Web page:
oahe-bridge

A bridge project across Lake Oahe on the Standing Rock Indian Reservation is being researched by the Sioux tribe to link Sioux County and Emmons County.

The Standing Rock Sioux Tribe is seeking a $6.7 million grant to look at the possibility of building a bridge across Lake Oahe on the Missouri River.

The tribe has applied for the grant from the U.S. Department of Transportation, called the Better Utilizing Investment to Leverage Development grant, which is for projects that will have a significant local or regional impact, giving special consideration to projects located in rural areas.

With the grant funding, the tribe hopes to commission an environmental impact statement on a proposed crossing near Fort Yates. The EIS process is expected to take about six years, and afterward it would position the project for full design and construction.

When Lake Oahe was created in 1958, it severed transportation connectivity between the west side of the Missouri River, Sioux County, which comprises the Standing Rock Indian Reservation, and Emmons County on the east side.

On the east side of the river, the nearest crossings are at Bismarck and Mobridge, S.D., more than 100 miles apart. On the west side, it's a 115-mile stretch from Bismarck to Mobridge, S.D. The only other way to cross the river for more than 100 miles is a pontoon privately operated by Prairie Knights Casino.

Ron His Horse Is Thunder, a former tribal chairman and the tribe's current director of transportation planning and development, said a bridge has long been called for.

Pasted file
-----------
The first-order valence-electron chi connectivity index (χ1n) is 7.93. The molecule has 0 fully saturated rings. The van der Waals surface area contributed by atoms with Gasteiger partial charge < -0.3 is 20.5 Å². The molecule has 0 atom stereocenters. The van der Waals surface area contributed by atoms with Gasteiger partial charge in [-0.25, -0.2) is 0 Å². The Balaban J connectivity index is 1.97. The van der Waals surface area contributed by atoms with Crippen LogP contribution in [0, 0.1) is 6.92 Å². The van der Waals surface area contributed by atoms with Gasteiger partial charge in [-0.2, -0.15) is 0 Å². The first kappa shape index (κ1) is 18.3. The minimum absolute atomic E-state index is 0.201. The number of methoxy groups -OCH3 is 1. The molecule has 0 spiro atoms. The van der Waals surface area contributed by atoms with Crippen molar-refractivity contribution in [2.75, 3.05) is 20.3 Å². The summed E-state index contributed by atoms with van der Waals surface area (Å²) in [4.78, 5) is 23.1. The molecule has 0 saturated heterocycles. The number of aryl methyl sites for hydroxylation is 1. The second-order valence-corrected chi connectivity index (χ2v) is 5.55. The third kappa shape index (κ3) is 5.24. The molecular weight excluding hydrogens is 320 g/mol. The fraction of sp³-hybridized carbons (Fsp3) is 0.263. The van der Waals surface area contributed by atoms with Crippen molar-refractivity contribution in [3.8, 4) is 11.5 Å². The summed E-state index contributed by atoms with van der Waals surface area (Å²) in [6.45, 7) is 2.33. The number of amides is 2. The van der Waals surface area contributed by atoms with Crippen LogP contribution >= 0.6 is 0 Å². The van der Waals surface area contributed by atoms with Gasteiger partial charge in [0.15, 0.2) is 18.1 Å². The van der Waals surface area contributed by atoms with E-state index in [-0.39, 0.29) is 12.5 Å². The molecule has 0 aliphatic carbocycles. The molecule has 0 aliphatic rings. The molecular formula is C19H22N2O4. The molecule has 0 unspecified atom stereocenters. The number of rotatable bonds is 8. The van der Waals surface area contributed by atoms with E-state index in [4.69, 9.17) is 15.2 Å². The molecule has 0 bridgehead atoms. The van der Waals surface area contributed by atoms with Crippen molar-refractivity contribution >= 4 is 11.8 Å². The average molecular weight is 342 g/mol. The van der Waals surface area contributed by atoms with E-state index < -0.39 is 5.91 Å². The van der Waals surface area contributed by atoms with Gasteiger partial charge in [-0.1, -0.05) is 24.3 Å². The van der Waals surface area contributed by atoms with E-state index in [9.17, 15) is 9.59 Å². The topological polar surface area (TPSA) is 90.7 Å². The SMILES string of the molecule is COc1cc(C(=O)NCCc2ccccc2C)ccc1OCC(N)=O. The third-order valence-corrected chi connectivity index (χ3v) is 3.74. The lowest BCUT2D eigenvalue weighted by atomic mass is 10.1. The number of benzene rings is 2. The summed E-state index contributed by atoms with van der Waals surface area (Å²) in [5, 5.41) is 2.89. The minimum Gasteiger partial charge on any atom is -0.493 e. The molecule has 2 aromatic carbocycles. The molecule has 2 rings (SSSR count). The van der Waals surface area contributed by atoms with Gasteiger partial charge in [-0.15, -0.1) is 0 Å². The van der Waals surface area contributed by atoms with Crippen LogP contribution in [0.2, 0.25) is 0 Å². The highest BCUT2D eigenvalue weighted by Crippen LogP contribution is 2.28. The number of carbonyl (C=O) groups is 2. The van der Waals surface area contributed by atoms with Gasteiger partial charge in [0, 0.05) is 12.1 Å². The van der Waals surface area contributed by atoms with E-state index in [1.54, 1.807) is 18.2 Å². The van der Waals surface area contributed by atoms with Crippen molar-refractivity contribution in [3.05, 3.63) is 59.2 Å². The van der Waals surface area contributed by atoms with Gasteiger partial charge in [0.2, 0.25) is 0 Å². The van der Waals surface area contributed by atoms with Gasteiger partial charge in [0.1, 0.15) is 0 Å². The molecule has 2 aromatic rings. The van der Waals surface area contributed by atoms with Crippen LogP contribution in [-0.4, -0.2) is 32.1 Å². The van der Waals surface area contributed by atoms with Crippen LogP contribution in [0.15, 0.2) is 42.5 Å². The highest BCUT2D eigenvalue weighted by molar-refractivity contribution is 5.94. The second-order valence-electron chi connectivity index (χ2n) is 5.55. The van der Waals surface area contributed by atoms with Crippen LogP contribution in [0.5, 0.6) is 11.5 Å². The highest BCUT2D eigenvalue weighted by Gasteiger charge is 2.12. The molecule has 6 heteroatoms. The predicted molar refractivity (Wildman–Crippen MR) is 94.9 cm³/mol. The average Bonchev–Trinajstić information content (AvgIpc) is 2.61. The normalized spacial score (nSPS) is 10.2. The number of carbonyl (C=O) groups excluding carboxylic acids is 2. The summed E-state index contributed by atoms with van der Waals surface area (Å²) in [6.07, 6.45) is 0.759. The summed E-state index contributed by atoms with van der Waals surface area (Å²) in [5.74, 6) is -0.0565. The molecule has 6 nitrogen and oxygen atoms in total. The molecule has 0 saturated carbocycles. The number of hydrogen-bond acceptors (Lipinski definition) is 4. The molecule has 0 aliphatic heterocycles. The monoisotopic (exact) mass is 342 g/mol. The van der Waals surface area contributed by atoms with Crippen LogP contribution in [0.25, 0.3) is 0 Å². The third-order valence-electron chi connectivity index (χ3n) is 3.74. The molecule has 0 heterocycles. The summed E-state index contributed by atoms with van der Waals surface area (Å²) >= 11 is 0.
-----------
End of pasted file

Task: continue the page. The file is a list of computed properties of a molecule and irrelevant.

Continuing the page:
According to His Horse Is Thunder, the federal government authorized the bridge when Lake Oahe was created. But they never followed through, and the tribe also objected to previous bridge proposals due to concerns the bridge could disrupt burial sites and other cultural issues.

The bridge was first included in the 1970 Flood Control Act, according to an environmental impact statement the U.S. Army Corps of Engineers completed for the project in 1994.

The corps contracted with the state of North Dakota in 1972 for the design, construction, ownership, operation and maintenance of the proposed bridge, about 13 miles north of Fort Yates, according to the EIS.

The EIS stated that Standing Rock Sioux Tribe opposed the project due to potential social and cultural impacts, and, in 1977, the project was deemed "inactive." In 1983, the tribal council decided to support the project and the project was reclassified as "active."

The EIS in 1994 found "overall strong support for the bridge project" after conducting three meetings, in Linton, Fort Yates and Bismarck. However, the tribe ultimately opposed the proposed location because there wasn't a complete assessment of cultural sites along the river, according to His Horse Is Thunder.

Today, technology exists for a more complete search of these sites, which His Horse Is Thunder said has eased the tribe's concerns.

"The tribe is a little bit more receptive to the idea that, OK, if we do this bridge we'll use this new technology and these cultural sites will be found and they will be protected," he said.

In 2014, the tribal council named the bridge project a priority and passed a resolution authorizing project planning when funding became available. On July 5, the tribal council reaffirmed the project as a priority by passing a resolution to apply for the BUILD grant.